The Mystic Knights of the Oingo Boingo, formed in late 1972 by Richard Elfman, was a musical theater troupe in the tradition of Spike Jones and Frank Zappa, performing an eclectic repertoire ranging from Cab Calloway covers to instrumentals in the style of Balinese gamelan and Russian ballet music. The name was inspired by a fictional secret society on the Amos 'n' Andy TV series called The Mystic Knights of the Sea. Most of the members performed in whiteface and clown makeup, and a typical show contained music ranging from the 1890s to the 1950s, in addition to original material. This version of the band employed as many as 15 musicians at any given time, playing over 30 instruments, including some instruments built by band members. While this Richard Elfman-led incarnation of the group performed live, it did not issue any recordings.
As Richard Elfman's interest shifted to filmmaking, he passed leadership of the band to younger brother Danny Elfman, who had recently returned from spending time in Africa playing violin and studying percussion instruments. They gained a following in Los Angeles, and appeared as contestants on The Gong Show in 1976, winning the episode they appeared on with 24 points out of a possible 30 (and without getting gonged). The Gong Show presentation included an accordion, a purple dragon and a gaseous rocket-man. Later in 1976, The Mystic Knights of the Oingo Boingo released a doo-wop styled novelty single about kidnapped heiress Patty Hearst entitled "You Got Your Baby Back". Both this track and the B-side "Ballad of the Caveman" were written and sung by Danny Elfman. The band appeared as extras in hallucinatory sequences in the 1977 movie I Never Promised You a Rose Garden.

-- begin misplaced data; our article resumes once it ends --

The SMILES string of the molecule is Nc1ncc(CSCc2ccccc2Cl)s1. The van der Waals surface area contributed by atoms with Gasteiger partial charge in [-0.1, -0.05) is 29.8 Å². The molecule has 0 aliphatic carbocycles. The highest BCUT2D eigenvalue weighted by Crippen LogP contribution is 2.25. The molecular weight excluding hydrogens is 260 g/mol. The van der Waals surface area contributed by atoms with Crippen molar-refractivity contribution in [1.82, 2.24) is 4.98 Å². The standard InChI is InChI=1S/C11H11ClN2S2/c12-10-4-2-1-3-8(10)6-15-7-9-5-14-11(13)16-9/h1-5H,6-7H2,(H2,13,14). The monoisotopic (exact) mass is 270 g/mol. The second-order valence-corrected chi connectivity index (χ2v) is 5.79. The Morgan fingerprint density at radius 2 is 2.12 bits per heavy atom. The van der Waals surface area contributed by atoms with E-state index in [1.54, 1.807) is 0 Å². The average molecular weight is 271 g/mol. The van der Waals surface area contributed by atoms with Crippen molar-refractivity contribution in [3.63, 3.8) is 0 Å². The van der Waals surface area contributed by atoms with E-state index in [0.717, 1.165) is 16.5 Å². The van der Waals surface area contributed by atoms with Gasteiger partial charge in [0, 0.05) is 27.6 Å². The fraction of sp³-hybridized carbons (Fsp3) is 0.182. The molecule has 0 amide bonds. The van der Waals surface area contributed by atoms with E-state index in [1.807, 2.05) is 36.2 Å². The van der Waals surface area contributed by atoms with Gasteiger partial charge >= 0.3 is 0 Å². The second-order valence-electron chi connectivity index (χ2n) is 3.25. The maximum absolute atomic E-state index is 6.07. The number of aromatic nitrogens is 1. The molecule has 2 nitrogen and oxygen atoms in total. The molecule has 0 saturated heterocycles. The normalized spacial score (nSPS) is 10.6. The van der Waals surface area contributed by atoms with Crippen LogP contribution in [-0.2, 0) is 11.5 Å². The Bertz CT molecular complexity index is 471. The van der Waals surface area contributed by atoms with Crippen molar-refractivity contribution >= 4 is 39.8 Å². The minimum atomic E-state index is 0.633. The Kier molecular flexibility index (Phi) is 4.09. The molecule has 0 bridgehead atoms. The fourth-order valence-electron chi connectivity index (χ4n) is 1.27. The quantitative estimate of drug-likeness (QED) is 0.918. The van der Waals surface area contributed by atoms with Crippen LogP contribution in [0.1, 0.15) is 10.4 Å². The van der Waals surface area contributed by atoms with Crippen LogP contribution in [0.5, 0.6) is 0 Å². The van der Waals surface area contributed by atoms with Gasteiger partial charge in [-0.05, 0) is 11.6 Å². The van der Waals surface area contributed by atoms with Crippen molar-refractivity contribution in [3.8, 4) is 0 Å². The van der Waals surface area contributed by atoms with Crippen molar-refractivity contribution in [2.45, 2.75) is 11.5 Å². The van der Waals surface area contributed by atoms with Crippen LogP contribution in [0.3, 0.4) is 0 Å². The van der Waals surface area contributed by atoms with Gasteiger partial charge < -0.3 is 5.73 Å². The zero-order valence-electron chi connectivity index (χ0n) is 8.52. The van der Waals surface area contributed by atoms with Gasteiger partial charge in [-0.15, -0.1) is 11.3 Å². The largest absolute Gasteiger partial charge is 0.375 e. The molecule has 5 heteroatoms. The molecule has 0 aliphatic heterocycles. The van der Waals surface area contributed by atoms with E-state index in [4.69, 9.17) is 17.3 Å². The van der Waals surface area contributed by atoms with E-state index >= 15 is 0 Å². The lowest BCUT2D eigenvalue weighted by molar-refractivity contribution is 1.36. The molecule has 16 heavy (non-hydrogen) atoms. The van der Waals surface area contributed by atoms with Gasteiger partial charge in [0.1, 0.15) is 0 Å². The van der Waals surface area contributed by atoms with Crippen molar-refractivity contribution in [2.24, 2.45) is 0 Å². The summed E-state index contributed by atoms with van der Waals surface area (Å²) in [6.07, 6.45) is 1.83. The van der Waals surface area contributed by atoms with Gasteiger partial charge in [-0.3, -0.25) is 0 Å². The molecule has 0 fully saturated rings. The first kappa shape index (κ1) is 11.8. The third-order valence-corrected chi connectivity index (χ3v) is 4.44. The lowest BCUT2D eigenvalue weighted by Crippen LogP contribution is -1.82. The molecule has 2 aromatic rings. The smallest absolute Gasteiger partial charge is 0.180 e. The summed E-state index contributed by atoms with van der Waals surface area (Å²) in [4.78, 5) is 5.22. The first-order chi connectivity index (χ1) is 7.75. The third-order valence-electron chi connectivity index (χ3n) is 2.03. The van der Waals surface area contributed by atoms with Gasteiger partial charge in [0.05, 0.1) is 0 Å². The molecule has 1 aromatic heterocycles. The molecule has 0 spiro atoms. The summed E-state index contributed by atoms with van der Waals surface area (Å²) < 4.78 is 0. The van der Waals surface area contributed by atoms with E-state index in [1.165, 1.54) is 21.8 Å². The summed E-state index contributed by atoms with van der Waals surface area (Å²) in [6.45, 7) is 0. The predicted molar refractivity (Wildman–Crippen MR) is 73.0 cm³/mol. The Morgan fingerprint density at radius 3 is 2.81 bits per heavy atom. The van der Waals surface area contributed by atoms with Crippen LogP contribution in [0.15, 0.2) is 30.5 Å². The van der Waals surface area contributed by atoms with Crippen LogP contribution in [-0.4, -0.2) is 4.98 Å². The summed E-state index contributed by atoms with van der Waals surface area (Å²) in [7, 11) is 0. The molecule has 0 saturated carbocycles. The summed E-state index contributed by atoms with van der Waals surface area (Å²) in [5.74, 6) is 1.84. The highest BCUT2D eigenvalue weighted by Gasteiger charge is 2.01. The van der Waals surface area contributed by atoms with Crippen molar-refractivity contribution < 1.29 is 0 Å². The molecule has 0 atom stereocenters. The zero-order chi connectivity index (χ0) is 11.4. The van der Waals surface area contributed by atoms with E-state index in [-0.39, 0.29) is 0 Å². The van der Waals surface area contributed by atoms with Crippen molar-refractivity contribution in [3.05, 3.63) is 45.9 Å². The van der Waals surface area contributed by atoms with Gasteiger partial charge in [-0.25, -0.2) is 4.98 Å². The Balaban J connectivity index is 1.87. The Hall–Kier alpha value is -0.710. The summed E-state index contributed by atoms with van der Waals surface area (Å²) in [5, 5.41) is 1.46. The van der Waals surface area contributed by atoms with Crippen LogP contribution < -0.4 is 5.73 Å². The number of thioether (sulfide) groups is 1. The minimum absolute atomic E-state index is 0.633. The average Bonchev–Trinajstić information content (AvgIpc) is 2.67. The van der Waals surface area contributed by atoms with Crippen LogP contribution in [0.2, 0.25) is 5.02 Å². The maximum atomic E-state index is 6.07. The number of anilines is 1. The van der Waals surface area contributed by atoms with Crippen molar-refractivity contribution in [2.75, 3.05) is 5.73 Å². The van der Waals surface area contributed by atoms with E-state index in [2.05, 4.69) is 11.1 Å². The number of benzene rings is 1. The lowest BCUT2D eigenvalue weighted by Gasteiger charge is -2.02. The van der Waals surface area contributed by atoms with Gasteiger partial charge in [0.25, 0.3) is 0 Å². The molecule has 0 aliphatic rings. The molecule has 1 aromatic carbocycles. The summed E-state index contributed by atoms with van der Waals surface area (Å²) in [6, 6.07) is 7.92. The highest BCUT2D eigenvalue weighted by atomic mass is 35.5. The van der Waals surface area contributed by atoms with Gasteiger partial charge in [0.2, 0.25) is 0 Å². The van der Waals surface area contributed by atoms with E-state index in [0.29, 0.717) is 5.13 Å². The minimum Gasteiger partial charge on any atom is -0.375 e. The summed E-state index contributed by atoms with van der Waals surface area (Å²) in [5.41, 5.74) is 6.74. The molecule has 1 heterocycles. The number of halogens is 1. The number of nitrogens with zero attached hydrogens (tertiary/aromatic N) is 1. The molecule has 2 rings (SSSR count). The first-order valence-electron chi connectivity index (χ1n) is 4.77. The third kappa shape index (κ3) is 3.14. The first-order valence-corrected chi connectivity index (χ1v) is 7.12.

Forbidden Zone is a 1982 musical comedy film based upon the stage performances of the Mystic Knights of the Oingo Boingo. Originally shot on black-and-white film, the story of Forbidden Zone involves an alternate universe accessed through a door in the house of the Hercules family. Directed and produced by Richard Elfman, who co-wrote the film with fellow Mystic Knights member Matthew Bright, it was the first film scored by his brother Danny Elfman. The film stars Hervé Villechaize, Susan Tyrrell and members of the Mystic Knights of the Oingo Boingo, and features appearances by Warhol Superstar Viva, Joe Spinell and The Kipper Kids. Hervé Villechaize kicked his check back into the production, even painted sets on weekends. The only actual paid actor was Phil Gordon, who played Flash. All the other SAG actors kicked their checks back into the show.
Forbidden Zone was made as an attempt to capture the essence of The Mystic Knights of the Oingo Boingo's live performances on film, and also as a means for both Richard Elfman to retire from music to work on film projects, and to serve as a transition between Oingo Boingo's former cabaret style and a New Wave-based style. Amid negative reactions to content in the film that had been perceived as being offensive, the film was screened as a midnight movie, received positive notice, and developed a cult following. In 2004, the film was digitally restored, and in 2008, the film was colorized.
Forbidden Zone (1982)